World economy put on alert for stagflation

Finance Minister Katy Gallagher concedes Australia is facing economic challenges, after warnings the global economy risks a toxic mix of low growth and high inflation, also known as stagflation.

The Bank for International Settlements says the past year has been shaped by two powerful forces – the COVID-19 and Russia’s invasion of Ukraine.

“This combination of forces makes for a challenging outlook,” the BIS, known as the central bank of central banks, says in its annual report.

Invest in the journalism that makes a difference.

EOFY Sale. A year for just $99.

SAVE 50%

“The mix of high inflation, high and volatile commodities prices and significant geopolitical tensions bears an uncomfortable resemblance to past episodes of global stagflation.”

An uncertain growth outlook in China adds to the downside risks to the global outlook.

“Unlike in the past, stagflation today would occur alongside heightened financial vulnerabilities, including stretched asset prices and high debt levels, which could magnify any growth slowdown,” the Zurich-based institution warns.

Senator Gallagher noted the report pointed out that the case for stagflation was a worst case scenario, but where there was no doubt the Australian economy faced challenges.

“We have got cost of living going through the roof, we have got rising interest rates, we have got wages still stagnant and that is presenting some real challenges to people,” she told Sky New on Monday.

“The job for government is to look at how we can make our policies, our sensible investments drive the productive capacity of the economy.

This includes Labor’s child care reform, skills training and taking advantage of the opportunities that emerge from renewable energy.

“They are things that will help the economy in the long term without adding to inflation in the short term,” Senator Gallagher said.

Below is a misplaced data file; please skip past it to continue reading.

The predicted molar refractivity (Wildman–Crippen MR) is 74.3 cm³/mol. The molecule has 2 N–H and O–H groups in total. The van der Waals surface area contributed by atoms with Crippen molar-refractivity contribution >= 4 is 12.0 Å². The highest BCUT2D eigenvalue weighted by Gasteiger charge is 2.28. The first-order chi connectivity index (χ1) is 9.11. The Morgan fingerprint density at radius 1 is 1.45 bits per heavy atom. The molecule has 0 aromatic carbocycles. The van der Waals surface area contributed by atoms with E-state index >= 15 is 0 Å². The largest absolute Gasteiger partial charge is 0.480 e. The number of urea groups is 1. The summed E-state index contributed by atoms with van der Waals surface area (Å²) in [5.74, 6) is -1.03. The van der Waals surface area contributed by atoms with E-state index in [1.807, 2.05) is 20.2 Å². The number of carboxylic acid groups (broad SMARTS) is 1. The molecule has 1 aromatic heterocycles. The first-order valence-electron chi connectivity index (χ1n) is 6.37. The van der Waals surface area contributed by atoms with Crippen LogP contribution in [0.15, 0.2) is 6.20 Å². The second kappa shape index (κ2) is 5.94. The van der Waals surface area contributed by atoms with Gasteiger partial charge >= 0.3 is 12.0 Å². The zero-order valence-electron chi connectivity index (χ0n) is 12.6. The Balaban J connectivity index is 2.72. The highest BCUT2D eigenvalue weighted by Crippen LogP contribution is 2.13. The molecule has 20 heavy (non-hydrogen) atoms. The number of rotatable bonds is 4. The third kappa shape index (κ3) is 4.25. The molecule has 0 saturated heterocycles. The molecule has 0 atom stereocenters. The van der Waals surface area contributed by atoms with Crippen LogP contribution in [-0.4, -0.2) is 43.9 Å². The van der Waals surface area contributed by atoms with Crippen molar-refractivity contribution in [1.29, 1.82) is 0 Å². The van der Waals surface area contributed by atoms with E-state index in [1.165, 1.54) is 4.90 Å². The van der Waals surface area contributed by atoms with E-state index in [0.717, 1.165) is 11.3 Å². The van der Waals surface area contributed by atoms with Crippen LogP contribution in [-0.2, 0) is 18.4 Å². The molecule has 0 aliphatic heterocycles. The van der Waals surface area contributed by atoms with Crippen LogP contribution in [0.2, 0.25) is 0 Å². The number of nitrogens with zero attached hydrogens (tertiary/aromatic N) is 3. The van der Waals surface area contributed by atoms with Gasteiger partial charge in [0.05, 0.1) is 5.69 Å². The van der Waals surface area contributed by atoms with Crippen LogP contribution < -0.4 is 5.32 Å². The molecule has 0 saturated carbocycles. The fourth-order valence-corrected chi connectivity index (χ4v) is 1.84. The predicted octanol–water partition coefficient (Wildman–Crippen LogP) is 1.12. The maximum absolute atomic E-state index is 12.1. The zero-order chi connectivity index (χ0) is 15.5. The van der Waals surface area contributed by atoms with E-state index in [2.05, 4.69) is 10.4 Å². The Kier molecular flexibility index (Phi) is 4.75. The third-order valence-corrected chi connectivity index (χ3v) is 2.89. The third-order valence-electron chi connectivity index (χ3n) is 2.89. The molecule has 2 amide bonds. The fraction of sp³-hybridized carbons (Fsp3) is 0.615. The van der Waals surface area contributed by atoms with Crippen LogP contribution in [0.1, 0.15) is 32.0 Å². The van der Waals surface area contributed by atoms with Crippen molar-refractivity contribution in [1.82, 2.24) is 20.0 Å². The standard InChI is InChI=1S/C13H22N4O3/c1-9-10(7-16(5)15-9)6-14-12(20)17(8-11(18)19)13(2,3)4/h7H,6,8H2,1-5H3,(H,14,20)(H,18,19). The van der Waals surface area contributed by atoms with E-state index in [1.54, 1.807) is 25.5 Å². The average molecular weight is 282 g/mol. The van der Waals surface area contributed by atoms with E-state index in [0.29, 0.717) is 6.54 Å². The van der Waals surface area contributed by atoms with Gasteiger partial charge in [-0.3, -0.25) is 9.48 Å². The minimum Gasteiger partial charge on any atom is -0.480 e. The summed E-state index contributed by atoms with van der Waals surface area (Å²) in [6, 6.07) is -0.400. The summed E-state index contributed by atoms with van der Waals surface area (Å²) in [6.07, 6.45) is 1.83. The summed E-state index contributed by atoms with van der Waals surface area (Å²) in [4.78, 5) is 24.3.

The Labor government is also looking at “sensible savings” when it hands down its first budget in October.

Still, Australia is benefiting from a commodity price boom as a result of the war in Ukraine.

The monthly financial statement released by the Department of Finance on Friday showed the underlying budget deficit was $33.4 billion in May, compared with a 2021/22 deficit of $79.8 billion forecast in the March budget.

Senator Gallagher welcomed the improvement given the budget Labor inherited was in “pretty rough shape”.

“We are seeing improvements; it is in those areas that are highly volatile, around commodity prices, and we have seen some softening in those in the past week,” she told ABC radio.

“We don’t expect (the budget improvement) will continue at this rate.”

Save this EOFY while you make a difference

Australia has spoken. We want more from the people in power and deserve a media that keeps them on their toes. And thank you, because it’s been made abundantly clear that at Crikey we’re on the right track.

We’ve pushed our journalism as far as we could go. And that’s only been possible with reader support. Thank you. And if you haven’t yet subscribed, this is your time to join tens of thousands of Crikey members to take the plunge.

Peter Fray

Peter Fray

SAVE 50%

Leave a Comment

Your email address will not be published.